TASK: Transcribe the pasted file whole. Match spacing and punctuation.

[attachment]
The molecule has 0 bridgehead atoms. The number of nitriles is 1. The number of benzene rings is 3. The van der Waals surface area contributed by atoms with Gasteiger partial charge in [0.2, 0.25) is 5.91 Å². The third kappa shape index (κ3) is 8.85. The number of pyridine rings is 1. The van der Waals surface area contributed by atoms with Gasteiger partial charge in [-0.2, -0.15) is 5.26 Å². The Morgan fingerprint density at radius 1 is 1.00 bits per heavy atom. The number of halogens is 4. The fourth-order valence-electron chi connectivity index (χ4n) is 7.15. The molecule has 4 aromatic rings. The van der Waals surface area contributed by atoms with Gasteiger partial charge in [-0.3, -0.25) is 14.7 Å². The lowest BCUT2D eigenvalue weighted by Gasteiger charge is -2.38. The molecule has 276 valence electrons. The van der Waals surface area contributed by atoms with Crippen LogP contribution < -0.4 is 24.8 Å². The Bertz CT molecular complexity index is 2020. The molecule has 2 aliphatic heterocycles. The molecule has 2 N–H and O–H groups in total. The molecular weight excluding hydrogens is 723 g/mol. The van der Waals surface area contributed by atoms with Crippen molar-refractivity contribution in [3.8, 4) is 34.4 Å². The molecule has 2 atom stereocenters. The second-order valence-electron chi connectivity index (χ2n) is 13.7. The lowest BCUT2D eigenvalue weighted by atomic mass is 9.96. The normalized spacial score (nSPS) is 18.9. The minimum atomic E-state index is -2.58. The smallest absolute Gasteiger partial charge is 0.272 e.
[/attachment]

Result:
The molecule has 0 bridgehead atoms. The number of nitriles is 1. The number of benzene rings is 3. The van der Waals surface area contributed by atoms with Gasteiger partial charge in [0.2, 0.25) is 5.91 Å². The third kappa shape index (κ3) is 8.85. The number of pyridine rings is 1. The van der Waals surface area contributed by atoms with Gasteiger partial charge in [-0.2, -0.15) is 5.26 Å². The Morgan fingerprint density at radius 1 is 1.00 bits per heavy atom. The number of halogens is 4. The fourth-order valence-electron chi connectivity index (χ4n) is 7.15. The molecule has 4 aromatic rings. The van der Waals surface area contributed by atoms with Gasteiger partial charge in [-0.3, -0.25) is 14.7 Å². The lowest BCUT2D eigenvalue weighted by Gasteiger charge is -2.38. The molecule has 276 valence electrons. The van der Waals surface area contributed by atoms with Crippen LogP contribution < -0.4 is 24.8 Å². The Bertz CT molecular complexity index is 2020. The molecule has 2 aliphatic heterocycles. The molecule has 2 N–H and O–H groups in total. The molecular weight excluding hydrogens is 723 g/mol. The van der Waals surface area contributed by atoms with Crippen molar-refractivity contribution in [3.8, 4) is 34.4 Å². The molecule has 2 atom stereocenters. The second-order valence-electron chi connectivity index (χ2n) is 13.7. The lowest BCUT2D eigenvalue weighted by atomic mass is 9.96. The normalized spacial score (nSPS) is 18.9. The minimum atomic E-state index is -2.58. The smallest absolute Gasteiger partial charge is 0.272 e.